I’m downright impressed with myself.
I spent part of the Independence Day weekend in Albany NY. I was visiting my mother who keeps the house at about her age in Fherenheit. She seems to like it just fine but it’s a tad warm for me. I just happened to bring along Little Nellie in case we were found to be in the good graces of the weather gods. Basically, almost anything would be more comfortable than the inside of my mom’s place. And as it turned out, the weather gods were in a very good mood.
After reading the local newspaper and confirming that Albany is about as dead as I remember it, I headed out on Little Nellie to go visit my father, who lies in peace in a cemetery in Menands, just north of Albany along the Hudson River. I had intended to take the Hudson River bike path but the city was dead at 8 a.m. so I kept to the streets. I passed through Washington Park on the way toward the river. When I was a kid, I think I set foot in this park a half dozen times. Now that I am older I appreciate the fact that this park is just about the prettiest spot in the city. On three sides it is faced by gorgeous old buildings, probably built 90 or so years ago. The park has flower gardens galore but I was only passing through.
I made my way to Lark Street which, in Albany, passes for bohemian. I followed Lark north and the cityscape became decidedly less upscale in a hurry. It must be a hard life in this section of town because people need to be reminded to smile. I followed the sign’s instruction and rode on. At Pearl Street I picked up NY Route 32 which seems to go north and south withing shouting distance of the river.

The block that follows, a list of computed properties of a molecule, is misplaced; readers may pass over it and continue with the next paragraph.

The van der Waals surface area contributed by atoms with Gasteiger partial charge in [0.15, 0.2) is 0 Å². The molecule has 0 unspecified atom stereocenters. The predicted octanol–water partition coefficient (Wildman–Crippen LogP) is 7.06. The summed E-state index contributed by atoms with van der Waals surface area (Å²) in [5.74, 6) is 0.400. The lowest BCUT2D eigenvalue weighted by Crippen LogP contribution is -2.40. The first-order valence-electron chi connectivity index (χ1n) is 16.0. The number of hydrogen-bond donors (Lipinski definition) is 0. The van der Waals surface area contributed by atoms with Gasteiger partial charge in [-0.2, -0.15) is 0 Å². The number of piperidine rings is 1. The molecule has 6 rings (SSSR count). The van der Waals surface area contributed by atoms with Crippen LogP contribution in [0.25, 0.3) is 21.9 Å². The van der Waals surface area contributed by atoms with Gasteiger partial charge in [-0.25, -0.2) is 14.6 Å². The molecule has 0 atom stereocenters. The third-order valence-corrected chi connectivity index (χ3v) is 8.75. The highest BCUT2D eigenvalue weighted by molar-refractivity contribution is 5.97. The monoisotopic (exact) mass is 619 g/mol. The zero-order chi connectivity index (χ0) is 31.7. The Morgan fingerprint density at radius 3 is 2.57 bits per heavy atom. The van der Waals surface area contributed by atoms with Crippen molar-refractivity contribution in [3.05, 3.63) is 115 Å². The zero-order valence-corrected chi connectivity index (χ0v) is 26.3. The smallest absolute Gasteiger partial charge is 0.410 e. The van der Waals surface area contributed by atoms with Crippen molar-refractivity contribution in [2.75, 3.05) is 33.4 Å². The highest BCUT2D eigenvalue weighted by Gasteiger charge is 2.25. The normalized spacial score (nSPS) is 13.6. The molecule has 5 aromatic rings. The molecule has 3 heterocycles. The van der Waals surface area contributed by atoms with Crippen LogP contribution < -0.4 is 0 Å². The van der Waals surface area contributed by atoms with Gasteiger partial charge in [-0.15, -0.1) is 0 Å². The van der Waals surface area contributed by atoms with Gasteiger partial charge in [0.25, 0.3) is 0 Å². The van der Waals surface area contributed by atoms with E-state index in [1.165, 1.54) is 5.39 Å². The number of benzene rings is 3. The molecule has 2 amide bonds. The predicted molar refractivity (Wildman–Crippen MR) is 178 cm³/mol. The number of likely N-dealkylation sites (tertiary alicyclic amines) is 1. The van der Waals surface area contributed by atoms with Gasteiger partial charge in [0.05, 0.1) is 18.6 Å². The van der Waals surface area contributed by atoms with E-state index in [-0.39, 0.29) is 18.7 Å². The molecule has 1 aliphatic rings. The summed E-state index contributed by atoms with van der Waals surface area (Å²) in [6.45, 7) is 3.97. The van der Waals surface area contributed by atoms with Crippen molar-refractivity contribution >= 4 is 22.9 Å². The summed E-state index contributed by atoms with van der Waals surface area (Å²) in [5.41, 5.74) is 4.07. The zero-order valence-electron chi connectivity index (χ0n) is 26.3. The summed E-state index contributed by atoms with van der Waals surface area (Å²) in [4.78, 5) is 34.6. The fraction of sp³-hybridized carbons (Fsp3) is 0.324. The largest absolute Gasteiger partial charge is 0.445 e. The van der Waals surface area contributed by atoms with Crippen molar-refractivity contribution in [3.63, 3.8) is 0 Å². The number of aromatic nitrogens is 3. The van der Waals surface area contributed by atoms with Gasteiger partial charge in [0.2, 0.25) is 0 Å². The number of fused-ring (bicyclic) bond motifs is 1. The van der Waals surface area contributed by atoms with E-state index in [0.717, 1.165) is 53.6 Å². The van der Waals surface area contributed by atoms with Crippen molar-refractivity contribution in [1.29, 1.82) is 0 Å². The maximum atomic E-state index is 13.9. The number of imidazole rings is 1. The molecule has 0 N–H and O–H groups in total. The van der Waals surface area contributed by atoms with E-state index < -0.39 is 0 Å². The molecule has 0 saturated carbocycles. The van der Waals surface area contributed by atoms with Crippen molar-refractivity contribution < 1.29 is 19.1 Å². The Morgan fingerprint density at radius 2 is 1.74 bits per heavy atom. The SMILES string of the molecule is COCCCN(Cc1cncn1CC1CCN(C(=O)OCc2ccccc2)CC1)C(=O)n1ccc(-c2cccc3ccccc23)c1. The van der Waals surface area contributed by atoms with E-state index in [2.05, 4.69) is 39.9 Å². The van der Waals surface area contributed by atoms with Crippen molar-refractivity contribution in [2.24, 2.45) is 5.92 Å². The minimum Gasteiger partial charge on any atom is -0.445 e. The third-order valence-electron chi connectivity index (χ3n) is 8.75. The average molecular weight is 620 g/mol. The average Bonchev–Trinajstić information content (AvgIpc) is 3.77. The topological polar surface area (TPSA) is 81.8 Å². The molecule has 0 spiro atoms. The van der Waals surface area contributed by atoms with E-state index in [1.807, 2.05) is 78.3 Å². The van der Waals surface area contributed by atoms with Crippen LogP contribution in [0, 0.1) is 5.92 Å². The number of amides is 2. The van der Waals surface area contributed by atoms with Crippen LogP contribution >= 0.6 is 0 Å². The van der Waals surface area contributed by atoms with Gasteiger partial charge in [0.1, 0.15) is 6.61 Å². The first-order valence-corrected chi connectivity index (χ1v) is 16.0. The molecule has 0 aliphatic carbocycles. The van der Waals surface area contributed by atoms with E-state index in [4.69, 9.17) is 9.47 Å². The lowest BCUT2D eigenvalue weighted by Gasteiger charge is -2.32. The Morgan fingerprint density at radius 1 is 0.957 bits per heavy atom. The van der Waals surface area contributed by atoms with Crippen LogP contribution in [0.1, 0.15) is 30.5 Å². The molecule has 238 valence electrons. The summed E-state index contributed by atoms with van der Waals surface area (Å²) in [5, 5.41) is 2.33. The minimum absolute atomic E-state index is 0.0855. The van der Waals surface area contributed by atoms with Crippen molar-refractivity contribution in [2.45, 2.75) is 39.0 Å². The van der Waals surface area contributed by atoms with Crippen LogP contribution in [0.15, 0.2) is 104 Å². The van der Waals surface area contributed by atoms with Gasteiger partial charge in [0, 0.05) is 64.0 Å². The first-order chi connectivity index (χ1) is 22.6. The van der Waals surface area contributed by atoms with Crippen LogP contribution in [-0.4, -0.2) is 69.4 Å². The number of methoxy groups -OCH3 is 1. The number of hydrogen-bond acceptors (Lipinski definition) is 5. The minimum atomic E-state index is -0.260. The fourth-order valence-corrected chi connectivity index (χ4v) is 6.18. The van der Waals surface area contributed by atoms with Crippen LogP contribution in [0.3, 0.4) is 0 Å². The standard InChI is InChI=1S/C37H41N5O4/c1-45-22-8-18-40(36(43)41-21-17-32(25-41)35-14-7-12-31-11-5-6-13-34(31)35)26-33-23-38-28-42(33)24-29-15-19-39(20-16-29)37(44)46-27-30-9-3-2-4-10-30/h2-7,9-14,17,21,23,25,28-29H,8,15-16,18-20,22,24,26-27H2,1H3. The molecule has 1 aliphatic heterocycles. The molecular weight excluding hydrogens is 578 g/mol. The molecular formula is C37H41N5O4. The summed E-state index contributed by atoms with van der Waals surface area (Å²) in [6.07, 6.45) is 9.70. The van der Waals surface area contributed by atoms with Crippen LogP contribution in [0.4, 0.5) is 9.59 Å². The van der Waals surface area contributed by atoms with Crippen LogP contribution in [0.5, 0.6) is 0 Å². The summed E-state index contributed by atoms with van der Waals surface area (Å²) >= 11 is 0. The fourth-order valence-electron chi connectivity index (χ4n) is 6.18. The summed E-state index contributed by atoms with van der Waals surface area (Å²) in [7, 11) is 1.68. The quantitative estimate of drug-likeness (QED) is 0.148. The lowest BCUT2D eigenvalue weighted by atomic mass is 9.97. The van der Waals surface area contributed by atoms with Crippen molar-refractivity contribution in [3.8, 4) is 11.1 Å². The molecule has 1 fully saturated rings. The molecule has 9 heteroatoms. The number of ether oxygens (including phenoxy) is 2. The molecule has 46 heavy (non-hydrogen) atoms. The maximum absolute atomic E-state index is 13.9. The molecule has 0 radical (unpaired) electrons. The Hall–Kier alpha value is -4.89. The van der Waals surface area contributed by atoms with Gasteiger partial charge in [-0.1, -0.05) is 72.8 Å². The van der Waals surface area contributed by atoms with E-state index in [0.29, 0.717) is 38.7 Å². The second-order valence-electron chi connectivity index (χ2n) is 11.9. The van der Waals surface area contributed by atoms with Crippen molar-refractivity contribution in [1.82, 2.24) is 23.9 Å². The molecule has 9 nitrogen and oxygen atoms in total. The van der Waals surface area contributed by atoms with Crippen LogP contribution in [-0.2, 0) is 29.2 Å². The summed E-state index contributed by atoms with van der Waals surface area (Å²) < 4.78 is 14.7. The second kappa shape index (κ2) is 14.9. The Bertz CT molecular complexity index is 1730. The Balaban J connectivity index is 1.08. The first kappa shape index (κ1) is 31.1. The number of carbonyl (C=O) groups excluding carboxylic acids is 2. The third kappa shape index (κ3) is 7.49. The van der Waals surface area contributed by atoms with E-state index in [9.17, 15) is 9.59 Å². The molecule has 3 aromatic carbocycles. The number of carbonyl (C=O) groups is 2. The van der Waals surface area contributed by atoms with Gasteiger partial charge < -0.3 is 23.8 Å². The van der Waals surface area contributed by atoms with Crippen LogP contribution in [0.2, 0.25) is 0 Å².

From my younger years, I remember a couple of notable signs in this area. One was a huge Schaefer Beer sign on the side of the local brewery, I seem to recall someone claiming it was the fifth biggest sign in the world. Why anyone would keep track of such a thing, I’ll never know. Are there people who go around the world measuring signs? Well, I didn’t find the Schaefer sign but I did come across a couple more winners. Did you ever have a car problem that nobody could fix? You probably wondered to yourself, why can’t they fix this thing. It’s a car repair; that ain’t rocket science. Sadly, in Albany, it appears to be just that. Of course, they imported some Bavarians to pull it off.
When I was little I remember seeing a dog on the top of a building near here. I thought this one was long gone, but Little Nellie found old Nipper still perched high above the North Albany streets. He looks none the worse for wear.
TeThe neighborhood of North Albany was made famous by the depressing Albany Trilogy of William Kennedy. The third book in the series, Ironweed, earned Kennedy the Pulitzer Price for fiction. It was made into a movie with Jack Nicholson and Meryl Streep. Some of the streets nearby were spruce up (or down) for the film. Kennedy himself grew up in North Albany. I stumbled upon his boyhood home. I’ll bet it was filled with all sorts of ne’erdowells and rapscallions. Nowadays, some punk with a bike lives here.
One main reason for me staying on Route 32 is that I know this is the road that the cemetery is on. I can never remember how far north the cemetery is though. So I rolled north, pleasantly surprised by the absence of traffic. Soon I came to the cemetery entrance road and after another ten bumpy minutes, I came upon my father’s gravesite. Somebody got the wise idea to plant a pin oak next to his grave. The front yard of our house in Albany had several pin oaks and they were always a favorite of my father. This particular tree seems to have come under the persuasion of my father’s green thumb. It seems perfectly shaped and shades his grave nicely.